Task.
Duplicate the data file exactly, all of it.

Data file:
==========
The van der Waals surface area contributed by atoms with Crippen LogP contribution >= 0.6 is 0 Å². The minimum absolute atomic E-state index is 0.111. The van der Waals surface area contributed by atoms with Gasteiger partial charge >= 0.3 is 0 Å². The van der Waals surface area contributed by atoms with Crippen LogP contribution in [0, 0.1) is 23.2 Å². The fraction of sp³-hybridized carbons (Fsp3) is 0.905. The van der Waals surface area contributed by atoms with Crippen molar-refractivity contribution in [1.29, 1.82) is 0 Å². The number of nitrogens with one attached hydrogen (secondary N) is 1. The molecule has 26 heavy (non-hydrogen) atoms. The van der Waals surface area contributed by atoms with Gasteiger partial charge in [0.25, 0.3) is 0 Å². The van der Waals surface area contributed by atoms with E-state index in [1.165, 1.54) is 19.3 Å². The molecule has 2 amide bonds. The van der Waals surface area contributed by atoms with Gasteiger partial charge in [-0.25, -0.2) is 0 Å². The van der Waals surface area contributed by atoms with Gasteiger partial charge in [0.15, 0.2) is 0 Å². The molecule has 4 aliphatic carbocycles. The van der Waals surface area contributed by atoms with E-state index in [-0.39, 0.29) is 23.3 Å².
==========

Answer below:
The van der Waals surface area contributed by atoms with Crippen LogP contribution >= 0.6 is 0 Å². The minimum absolute atomic E-state index is 0.111. The van der Waals surface area contributed by atoms with Gasteiger partial charge >= 0.3 is 0 Å². The van der Waals surface area contributed by atoms with Crippen LogP contribution in [0, 0.1) is 23.2 Å². The fraction of sp³-hybridized carbons (Fsp3) is 0.905. The van der Waals surface area contributed by atoms with Crippen molar-refractivity contribution in [1.29, 1.82) is 0 Å². The number of nitrogens with one attached hydrogen (secondary N) is 1. The molecule has 26 heavy (non-hydrogen) atoms. The van der Waals surface area contributed by atoms with Gasteiger partial charge in [0.25, 0.3) is 0 Å². The van der Waals surface area contributed by atoms with E-state index in [1.165, 1.54) is 19.3 Å². The molecule has 2 amide bonds. The van der Waals surface area contributed by atoms with Gasteiger partial charge in [-0.25, -0.2) is 0 Å². The van der Waals surface area contributed by atoms with Gasteiger partial charge in [0.15, 0.2) is 0 Å². The molecule has 4 aliphatic carbocycles. The van der Waals surface area contributed by atoms with E-state index in [-0.39, 0.29) is 23.3 Å².